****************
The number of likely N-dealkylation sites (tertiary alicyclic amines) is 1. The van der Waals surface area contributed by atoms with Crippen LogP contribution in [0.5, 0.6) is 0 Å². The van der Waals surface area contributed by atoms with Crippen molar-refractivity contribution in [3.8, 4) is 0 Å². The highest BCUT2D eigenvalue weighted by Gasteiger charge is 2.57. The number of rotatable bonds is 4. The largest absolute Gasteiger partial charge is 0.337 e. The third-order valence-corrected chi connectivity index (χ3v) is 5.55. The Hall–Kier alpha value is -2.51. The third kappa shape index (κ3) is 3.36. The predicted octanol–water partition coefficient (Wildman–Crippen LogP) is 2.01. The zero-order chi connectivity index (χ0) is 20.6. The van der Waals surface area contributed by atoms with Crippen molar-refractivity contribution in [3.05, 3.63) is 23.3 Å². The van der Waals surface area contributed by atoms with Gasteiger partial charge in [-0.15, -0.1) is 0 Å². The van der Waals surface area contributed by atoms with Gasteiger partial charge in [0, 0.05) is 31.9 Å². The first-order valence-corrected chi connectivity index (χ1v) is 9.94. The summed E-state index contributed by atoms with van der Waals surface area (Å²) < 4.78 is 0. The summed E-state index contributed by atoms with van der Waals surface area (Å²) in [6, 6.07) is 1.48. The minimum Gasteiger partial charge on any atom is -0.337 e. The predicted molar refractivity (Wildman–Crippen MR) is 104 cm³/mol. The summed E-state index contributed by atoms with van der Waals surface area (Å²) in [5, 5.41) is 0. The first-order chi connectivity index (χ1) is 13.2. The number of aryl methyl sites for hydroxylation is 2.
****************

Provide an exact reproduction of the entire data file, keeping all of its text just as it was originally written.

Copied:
The number of likely N-dealkylation sites (tertiary alicyclic amines) is 1. The van der Waals surface area contributed by atoms with Crippen LogP contribution in [0.5, 0.6) is 0 Å². The van der Waals surface area contributed by atoms with Crippen molar-refractivity contribution in [3.8, 4) is 0 Å². The highest BCUT2D eigenvalue weighted by Gasteiger charge is 2.57. The number of rotatable bonds is 4. The largest absolute Gasteiger partial charge is 0.337 e. The third-order valence-corrected chi connectivity index (χ3v) is 5.55. The Hall–Kier alpha value is -2.51. The third kappa shape index (κ3) is 3.36. The predicted octanol–water partition coefficient (Wildman–Crippen LogP) is 2.01. The zero-order chi connectivity index (χ0) is 20.6. The van der Waals surface area contributed by atoms with Crippen molar-refractivity contribution in [3.05, 3.63) is 23.3 Å². The van der Waals surface area contributed by atoms with Gasteiger partial charge in [-0.15, -0.1) is 0 Å². The van der Waals surface area contributed by atoms with Gasteiger partial charge in [0, 0.05) is 31.9 Å². The first-order valence-corrected chi connectivity index (χ1v) is 9.94. The summed E-state index contributed by atoms with van der Waals surface area (Å²) < 4.78 is 0. The summed E-state index contributed by atoms with van der Waals surface area (Å²) in [6, 6.07) is 1.48. The minimum Gasteiger partial charge on any atom is -0.337 e. The predicted molar refractivity (Wildman–Crippen MR) is 104 cm³/mol. The summed E-state index contributed by atoms with van der Waals surface area (Å²) in [5, 5.41) is 0. The first-order chi connectivity index (χ1) is 13.2. The number of aryl methyl sites for hydroxylation is 2.